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Steroids. 1999 May;64(5):310-9.

The structure of the nuclear hormone receptors.

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  • 1Department of Human Biological Chemistry and Genetics, University of Texas Medical Branch at Galveston, 77555-0645, USA.

Abstract

The functions of the group of proteins known as nuclear receptors will be understood fully only when their working three-dimensional structures are known. These ligand-activated transcription factors belong to the steroid-thyroid-retinoid receptor superfamily, which include the receptors for steroids, thyroid hormone, vitamins A- and D-derived hormones, and certain fatty acids. The majority of family members are homologous proteins for which no ligand has been identified (the orphan receptors). Molecular cloning and structure/function analyses have revealed that the members of the superfamily have a common functional domain structure. This includes a variable N-terminal domain, often important for transactivation of transcription; a well conserved DNA-binding domain, crucial for recognition of specific DNA sequences and protein:protein interactions; and at the C-terminal end, a ligand-binding domain, important for hormone binding, protein: protein interactions, and additional transactivation activity. Although the structure of some independently expressed single domains of a few of these receptors have been solved, no holoreceptor structure or structure of any two domains together is yet available. Thus, the three-dimensional structure of the DNA-binding domains of the glucocorticoid, estrogen, retinoic acid-beta, and retinoid X receptors, and of the ligand-binding domains of the thyroid, retinoic acid-gamma, retinoid X, estrogen, progesterone, and peroxisome proliferator activated-gamma receptors have been solved. The secondary structure of the glucocorticoid receptor N-terminal domain, in particular the taul transcription activation region, has also been studied. The structural studies available not only provide a beginning stereochemical knowledge of these receptors, but also a basis for understanding some of the topological details of the interaction of the receptor complexes with coactivators, corepressors, and other components of the transcriptional machinery. In this review, we summarize and discuss the current information on structures of the steroid-thyroid-retinoid receptors.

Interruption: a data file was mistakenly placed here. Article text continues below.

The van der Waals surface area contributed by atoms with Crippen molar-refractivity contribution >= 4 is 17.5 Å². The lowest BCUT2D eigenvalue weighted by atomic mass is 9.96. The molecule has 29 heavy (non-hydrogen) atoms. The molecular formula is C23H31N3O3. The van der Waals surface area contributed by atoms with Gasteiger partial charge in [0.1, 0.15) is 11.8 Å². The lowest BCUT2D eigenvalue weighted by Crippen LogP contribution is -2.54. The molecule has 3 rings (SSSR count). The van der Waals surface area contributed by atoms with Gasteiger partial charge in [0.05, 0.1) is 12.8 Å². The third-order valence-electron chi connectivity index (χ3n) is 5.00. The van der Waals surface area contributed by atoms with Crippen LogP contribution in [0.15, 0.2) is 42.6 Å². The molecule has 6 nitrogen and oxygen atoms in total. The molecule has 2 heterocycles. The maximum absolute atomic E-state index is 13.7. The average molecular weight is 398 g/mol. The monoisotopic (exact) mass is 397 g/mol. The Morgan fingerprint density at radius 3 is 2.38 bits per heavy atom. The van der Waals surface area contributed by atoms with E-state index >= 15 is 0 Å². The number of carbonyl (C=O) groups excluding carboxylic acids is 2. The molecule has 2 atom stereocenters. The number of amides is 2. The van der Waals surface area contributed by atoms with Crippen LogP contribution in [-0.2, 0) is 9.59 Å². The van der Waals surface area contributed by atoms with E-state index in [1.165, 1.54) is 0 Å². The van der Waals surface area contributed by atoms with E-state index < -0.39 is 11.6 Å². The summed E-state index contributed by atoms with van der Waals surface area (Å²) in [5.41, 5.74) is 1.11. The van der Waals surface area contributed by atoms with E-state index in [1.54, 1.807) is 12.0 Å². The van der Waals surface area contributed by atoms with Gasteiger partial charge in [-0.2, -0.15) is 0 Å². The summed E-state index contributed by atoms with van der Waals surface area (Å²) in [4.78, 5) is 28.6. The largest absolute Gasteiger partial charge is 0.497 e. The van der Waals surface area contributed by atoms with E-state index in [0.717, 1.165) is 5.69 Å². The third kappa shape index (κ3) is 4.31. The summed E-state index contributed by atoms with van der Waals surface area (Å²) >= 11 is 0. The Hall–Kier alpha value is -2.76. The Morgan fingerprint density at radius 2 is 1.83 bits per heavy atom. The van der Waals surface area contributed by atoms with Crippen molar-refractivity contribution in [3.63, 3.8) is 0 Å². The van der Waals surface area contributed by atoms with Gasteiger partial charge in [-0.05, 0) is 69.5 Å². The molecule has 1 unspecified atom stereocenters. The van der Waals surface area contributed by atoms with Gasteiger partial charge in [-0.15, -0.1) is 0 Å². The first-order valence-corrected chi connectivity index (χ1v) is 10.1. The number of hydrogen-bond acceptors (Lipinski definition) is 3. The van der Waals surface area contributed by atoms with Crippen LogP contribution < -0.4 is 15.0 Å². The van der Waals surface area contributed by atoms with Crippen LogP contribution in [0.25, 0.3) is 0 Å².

PMID:
10406480
[PubMed - indexed for MEDLINE]
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